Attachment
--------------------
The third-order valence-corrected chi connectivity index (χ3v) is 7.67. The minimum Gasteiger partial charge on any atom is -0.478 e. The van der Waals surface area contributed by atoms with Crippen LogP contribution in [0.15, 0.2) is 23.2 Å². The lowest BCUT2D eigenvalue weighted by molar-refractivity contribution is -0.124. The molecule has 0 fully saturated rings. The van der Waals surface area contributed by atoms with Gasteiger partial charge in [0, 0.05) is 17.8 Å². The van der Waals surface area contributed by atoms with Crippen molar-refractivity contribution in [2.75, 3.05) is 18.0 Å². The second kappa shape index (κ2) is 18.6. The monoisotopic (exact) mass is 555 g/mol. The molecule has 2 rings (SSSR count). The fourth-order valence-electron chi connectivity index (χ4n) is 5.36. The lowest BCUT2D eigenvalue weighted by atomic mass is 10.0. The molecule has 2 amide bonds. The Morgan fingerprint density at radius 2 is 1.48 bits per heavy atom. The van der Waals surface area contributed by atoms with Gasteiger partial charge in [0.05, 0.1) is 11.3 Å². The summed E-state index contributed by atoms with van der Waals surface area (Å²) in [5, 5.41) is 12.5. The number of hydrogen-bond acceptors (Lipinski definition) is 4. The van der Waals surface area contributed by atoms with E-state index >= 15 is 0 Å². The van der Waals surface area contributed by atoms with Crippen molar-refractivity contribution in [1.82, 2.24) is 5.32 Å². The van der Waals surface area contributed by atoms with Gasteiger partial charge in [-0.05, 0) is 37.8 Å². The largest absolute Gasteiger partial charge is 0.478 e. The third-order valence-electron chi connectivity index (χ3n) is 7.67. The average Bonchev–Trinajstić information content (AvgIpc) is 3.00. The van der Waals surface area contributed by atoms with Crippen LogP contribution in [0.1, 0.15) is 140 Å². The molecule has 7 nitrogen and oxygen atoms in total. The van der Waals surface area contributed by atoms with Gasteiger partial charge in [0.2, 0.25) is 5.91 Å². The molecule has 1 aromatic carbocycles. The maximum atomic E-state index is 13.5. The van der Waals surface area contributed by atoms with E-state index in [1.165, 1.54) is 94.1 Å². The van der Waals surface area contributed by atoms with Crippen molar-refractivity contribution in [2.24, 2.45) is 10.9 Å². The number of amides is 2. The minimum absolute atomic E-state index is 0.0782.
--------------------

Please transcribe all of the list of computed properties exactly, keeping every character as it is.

The third-order valence-corrected chi connectivity index (χ3v) is 7.67. The minimum Gasteiger partial charge on any atom is -0.478 e. The van der Waals surface area contributed by atoms with Crippen LogP contribution in [0.15, 0.2) is 23.2 Å². The lowest BCUT2D eigenvalue weighted by molar-refractivity contribution is -0.124. The molecule has 0 fully saturated rings. The van der Waals surface area contributed by atoms with Gasteiger partial charge in [0, 0.05) is 17.8 Å². The van der Waals surface area contributed by atoms with Crippen molar-refractivity contribution in [2.75, 3.05) is 18.0 Å². The second kappa shape index (κ2) is 18.6. The monoisotopic (exact) mass is 555 g/mol. The molecule has 2 rings (SSSR count). The fourth-order valence-electron chi connectivity index (χ4n) is 5.36. The lowest BCUT2D eigenvalue weighted by atomic mass is 10.0. The molecule has 2 amide bonds. The Morgan fingerprint density at radius 2 is 1.48 bits per heavy atom. The van der Waals surface area contributed by atoms with Gasteiger partial charge in [0.05, 0.1) is 11.3 Å². The summed E-state index contributed by atoms with van der Waals surface area (Å²) in [5, 5.41) is 12.5. The number of hydrogen-bond acceptors (Lipinski definition) is 4. The van der Waals surface area contributed by atoms with E-state index >= 15 is 0 Å². The van der Waals surface area contributed by atoms with Crippen molar-refractivity contribution in [1.82, 2.24) is 5.32 Å². The van der Waals surface area contributed by atoms with Gasteiger partial charge in [-0.05, 0) is 37.8 Å². The largest absolute Gasteiger partial charge is 0.478 e. The third-order valence-electron chi connectivity index (χ3n) is 7.67. The average Bonchev–Trinajstić information content (AvgIpc) is 3.00. The van der Waals surface area contributed by atoms with Crippen LogP contribution in [0.1, 0.15) is 140 Å². The molecule has 7 nitrogen and oxygen atoms in total. The van der Waals surface area contributed by atoms with Gasteiger partial charge in [0.2, 0.25) is 5.91 Å². The molecule has 1 aromatic carbocycles. The maximum atomic E-state index is 13.5. The van der Waals surface area contributed by atoms with E-state index in [1.165, 1.54) is 94.1 Å². The van der Waals surface area contributed by atoms with Crippen molar-refractivity contribution in [2.24, 2.45) is 10.9 Å². The number of amides is 2. The minimum absolute atomic E-state index is 0.0782.